Chevron is gaining support from some non-traditional quarters in its civil racketeering case against plaintiffs’ attorney Steven Donziger.
Seven different amicus briefs were filed this week supporting “aspects of Chevron’s case”, including from women’s rights group, Legal Momentum (known until 2004 as the NOW Legal Defense and Educational Fund). The group “supports Chevron’s position on the key legal question of whether courts can issue injunctions in private civil racketeering cases.”
A group of “six human rights and anti-corruption jurists” also have filed briefs in the case.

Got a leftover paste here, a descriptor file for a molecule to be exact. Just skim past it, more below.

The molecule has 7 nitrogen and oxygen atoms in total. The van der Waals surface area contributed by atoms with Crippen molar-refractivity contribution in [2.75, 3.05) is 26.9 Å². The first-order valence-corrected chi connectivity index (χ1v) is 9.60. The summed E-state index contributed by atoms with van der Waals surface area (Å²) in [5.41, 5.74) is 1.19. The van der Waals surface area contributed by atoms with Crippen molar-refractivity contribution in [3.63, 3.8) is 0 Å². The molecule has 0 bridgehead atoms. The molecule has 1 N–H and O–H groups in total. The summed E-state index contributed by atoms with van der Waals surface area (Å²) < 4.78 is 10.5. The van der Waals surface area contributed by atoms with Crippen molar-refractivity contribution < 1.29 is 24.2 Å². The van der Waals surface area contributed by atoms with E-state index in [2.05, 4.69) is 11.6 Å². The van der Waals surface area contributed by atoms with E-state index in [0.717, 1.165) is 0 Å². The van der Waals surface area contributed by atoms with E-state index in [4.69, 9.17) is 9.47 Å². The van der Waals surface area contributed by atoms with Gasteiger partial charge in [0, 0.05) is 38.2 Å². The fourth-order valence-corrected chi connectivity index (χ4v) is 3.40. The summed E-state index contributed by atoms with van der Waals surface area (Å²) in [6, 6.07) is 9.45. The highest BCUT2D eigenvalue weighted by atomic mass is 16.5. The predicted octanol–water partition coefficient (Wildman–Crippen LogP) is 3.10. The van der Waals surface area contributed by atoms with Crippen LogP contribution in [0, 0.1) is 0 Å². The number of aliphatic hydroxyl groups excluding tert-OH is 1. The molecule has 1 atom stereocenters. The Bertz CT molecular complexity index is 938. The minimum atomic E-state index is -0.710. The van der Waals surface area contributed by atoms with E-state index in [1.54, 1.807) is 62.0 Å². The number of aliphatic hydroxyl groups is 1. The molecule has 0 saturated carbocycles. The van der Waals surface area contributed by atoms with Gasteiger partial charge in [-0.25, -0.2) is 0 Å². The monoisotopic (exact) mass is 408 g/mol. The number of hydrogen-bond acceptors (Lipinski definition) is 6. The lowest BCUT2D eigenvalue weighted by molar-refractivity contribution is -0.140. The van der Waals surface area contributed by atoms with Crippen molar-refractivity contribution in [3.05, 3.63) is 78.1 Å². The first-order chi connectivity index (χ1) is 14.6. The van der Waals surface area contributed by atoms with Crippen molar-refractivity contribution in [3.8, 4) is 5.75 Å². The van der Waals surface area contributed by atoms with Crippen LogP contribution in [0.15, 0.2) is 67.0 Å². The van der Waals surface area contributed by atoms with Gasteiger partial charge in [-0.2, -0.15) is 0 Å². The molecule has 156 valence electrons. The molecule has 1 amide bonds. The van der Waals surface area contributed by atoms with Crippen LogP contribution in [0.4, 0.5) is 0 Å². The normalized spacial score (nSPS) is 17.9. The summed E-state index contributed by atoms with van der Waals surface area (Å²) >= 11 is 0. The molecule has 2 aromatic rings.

“Advocates for human rights do not advance human rights by violating them,” argue the jurists, “and the corrupt pattern of fraud, extortion, and bribery described by the District Court, if accurate, denies the fundamental human rights to due process of law and a fair trial. … Human rights ends, in short, cannot be promoted through corrupt means.”
The briefs were filed in connection with an appeal by Donziger and two of his clients in Chevron’s suit against Donziger under the Racketeer Influenced and Corrupt Organizations (RICO) Act.
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